Pillar X: Fight Government Corruption by Draining the Swamp
Reform the Civil Service to Create Accountability in the Bureaucracy
In theory, the president controls the executive branch of the federal government. But in practice, career federal bureaucrats wield enormous power with little accountability to the president. Civil service protections make removing career employees prohibitively difficult. Federal removal procedures often take 6 months to a year to complete, without counting appeals. And surveys show that most federal supervisors lack confidence that they could remove problematic employees.
Unsurprisingly, agencies rarely fire career bureaucrats. In FY 2020, agencies dismissed fewer than 4,000 out of 1.6 million tenured career federal employees. According to recent surveys, federal employees are widely frustrated that their agencies do not take action against poor performers. The system also prevents agencies from firing bureaucrats who advance their own policy agendas.
For example, during the Trump Administration, career employees in the Department of Justice’s Civil Rights Division refused to assist in litigation against Yale University for discriminating against Asian Americans. These employees knew a successful lawsuit would undermine racial preferences in college admissions. Because they supported those racial preferences, they refused to participate in the litigation—despite Yale’s clear violations of the Civil Rights Act.
The reformers who created the civil service never dreamed of empowering career staff to undermine elected officials. They wanted to end the spoils system, but they also recognized that removal protections would be destructive. The Pendleton Act of 1883 created a professional civil service by regulating federal hiring while keeping the federal workforce at-will. Not until the 1960s did the general federal workforce gain the ability to appeal dismissals.
Several states have returned their government workforces to at-will employment, meaning employees can be fired for any non-discriminatory reason, and employees cannot appeal their removal. These states continue to operate highly effectively. They demonstrate that government workforces do not need removal protections to avoid the spoils system, and they show that at-will employment is compatible with a professional merit service.
For America’s democracy to function, executive branch employees must be accountable to the president. If the bureaucracy can pursue its own agenda, no matter who voters elect, then the government is no longer accountable to the people. To protect the government’s democratic accountability—as well as to remove poor performers from the federal workforce—the federal government should return to at-will employment. State governments that have not already done so should do the same.
The federal and many state governments also pay their employees to work for government unions, while on the clock as public employees. These practices subsidize union activities that make it harder for elected officials to manage the bureaucracy. They are wasteful and counterproductive subsidies.
- Non-veteran federal employees were first given removal appeals in 1962.
- It now takes an estimated six to 12 months for federal agencies to dismiss a poor performer.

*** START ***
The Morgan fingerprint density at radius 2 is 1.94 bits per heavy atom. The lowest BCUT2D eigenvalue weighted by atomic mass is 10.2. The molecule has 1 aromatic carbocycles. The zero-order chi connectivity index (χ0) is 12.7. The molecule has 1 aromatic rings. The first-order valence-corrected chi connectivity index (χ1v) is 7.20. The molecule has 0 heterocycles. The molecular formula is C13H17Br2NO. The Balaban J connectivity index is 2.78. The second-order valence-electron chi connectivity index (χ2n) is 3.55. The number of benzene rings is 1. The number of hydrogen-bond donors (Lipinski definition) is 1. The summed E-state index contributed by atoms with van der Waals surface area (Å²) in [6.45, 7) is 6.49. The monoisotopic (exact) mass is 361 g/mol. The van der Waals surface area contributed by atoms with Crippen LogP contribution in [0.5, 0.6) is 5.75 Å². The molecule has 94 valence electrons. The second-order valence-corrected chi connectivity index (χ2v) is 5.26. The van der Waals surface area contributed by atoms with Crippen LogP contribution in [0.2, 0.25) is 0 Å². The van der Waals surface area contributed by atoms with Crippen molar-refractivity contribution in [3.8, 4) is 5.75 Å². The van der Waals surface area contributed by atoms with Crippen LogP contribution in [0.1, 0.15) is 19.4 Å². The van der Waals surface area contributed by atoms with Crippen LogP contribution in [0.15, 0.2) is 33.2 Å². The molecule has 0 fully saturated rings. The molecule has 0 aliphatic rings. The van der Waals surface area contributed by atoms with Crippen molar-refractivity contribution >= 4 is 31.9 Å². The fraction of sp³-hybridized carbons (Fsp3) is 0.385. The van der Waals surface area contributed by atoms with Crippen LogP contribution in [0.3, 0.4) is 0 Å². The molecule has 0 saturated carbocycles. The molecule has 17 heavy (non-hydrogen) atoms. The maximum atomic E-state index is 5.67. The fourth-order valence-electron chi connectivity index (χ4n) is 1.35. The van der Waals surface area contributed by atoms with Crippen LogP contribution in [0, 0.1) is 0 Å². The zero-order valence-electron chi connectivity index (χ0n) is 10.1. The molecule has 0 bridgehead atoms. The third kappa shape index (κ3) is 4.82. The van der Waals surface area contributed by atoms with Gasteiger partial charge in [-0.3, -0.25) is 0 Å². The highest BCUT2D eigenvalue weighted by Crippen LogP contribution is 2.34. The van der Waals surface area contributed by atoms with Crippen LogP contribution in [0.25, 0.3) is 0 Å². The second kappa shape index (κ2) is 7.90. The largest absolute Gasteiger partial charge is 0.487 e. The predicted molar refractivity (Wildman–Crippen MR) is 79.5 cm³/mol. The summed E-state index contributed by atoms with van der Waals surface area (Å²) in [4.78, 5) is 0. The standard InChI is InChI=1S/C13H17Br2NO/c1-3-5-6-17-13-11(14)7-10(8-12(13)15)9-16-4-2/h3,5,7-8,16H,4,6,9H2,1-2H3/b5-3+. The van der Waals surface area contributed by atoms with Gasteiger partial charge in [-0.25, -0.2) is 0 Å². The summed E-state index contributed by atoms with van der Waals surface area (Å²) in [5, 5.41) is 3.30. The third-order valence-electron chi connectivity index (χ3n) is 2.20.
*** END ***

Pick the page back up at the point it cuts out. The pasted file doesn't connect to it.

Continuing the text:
- This figure does not include subsequent appeals.
- Just 26% of federal supervisors are confident they could remove a demonstrated poor performer.
- Only one-third of federal employees report their agency takes steps “to deal with a poor performer who cannot or will not improve.”
- Fewer than 4,000 out of 1.6 million tenured federal employees were dismissed for poor performance or misconduct in FY 2020.
- 58% of Americans believe it is too hard to fire poorly performing government employees.
- State employees in Arizona, Georgia, Missouri, and Texas. serve at-will. So do managers and supervisors in Florida state government.
- Agencies spend $200 million annually to subsidize federal union operations.
THE AMERICA FIRST AGENDA
At the federal level, support policies that:
- Return the federal civil service to at-will employment—the original vision for a professional merit service.
- Agencies should be free to remove employees for any non-discriminatory reason, with no external appeals.
- Include dismissal policies like those outlined in the Lloyd-LaFollette Act, instead of extensive civil service appeals.
- Under Lloyd-LaFollette, supervisors had to explain in writing why an employee deserved dismissal. Employees could respond in writing.
- A different agency official decided whether the employee would be removed. Employees could not appeal this decision.
- This system protected against arbitrary or unfair removals without making justified removals difficult.
- Use executive branch authorities to make significant portions of the federal workforce at-will.
- Require federal unions to reimburse taxpayers for using agency resources.
At the state level, support policies that:
- Return state employees to at-will employment.
- End “release time” subsidies for government unions.
Biden is re-filling the swamp with unaccountable bureaucrats by James Sherk, The Federalist (June 2021).
Executive Order 10987 – Agency Systems for Appeals from Adverse Actions (Jan. 17, 1962).
Improved Supervision and Better Use of Probationary Periods Are Needed to Address Substandard Performance, U.S. Government Accountability Office (March 2015).
Increasing Accountability in the Civil Service by James Sherk, America First Policy Institute (May 2021).
Most Say It’s Too Hard to Fire Government Workers, Rasmussen Reports (June 2018).
Remedying Unacceptable Performance in the Federal Civil Service, U.S. Merit Systems Protection Board (June 2019).
Tales from the Swamp: How Federal Bureaucrats Resisted President Trump by James Sherk, America First Policy Institute (Feb 2022).